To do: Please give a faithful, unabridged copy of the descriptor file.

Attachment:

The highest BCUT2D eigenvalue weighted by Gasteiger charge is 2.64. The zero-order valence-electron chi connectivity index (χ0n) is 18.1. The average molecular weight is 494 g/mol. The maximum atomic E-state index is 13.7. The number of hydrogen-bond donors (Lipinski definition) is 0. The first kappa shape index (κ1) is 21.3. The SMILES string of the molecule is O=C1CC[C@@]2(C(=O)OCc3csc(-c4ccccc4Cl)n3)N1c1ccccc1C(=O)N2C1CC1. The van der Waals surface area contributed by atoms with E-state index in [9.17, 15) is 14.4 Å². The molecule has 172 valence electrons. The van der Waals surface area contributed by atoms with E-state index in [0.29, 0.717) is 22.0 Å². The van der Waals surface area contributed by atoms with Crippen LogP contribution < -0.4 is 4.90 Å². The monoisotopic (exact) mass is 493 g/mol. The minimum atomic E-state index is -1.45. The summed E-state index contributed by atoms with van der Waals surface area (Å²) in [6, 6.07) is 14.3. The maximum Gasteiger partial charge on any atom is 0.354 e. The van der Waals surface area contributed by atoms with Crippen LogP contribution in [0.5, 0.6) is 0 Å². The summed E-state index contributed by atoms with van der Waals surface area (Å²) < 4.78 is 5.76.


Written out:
The highest BCUT2D eigenvalue weighted by Gasteiger charge is 2.64. The zero-order valence-electron chi connectivity index (χ0n) is 18.1. The average molecular weight is 494 g/mol. The maximum atomic E-state index is 13.7. The number of hydrogen-bond donors (Lipinski definition) is 0. The first kappa shape index (κ1) is 21.3. The SMILES string of the molecule is O=C1CC[C@@]2(C(=O)OCc3csc(-c4ccccc4Cl)n3)N1c1ccccc1C(=O)N2C1CC1. The van der Waals surface area contributed by atoms with E-state index in [9.17, 15) is 14.4 Å². The molecule has 172 valence electrons. The van der Waals surface area contributed by atoms with E-state index in [0.29, 0.717) is 22.0 Å². The van der Waals surface area contributed by atoms with Crippen LogP contribution < -0.4 is 4.90 Å². The monoisotopic (exact) mass is 493 g/mol. The minimum atomic E-state index is -1.45. The summed E-state index contributed by atoms with van der Waals surface area (Å²) in [6, 6.07) is 14.3. The maximum Gasteiger partial charge on any atom is 0.354 e. The van der Waals surface area contributed by atoms with Crippen LogP contribution in [0.5, 0.6) is 0 Å². The summed E-state index contributed by atoms with van der Waals surface area (Å²) < 4.78 is 5.76.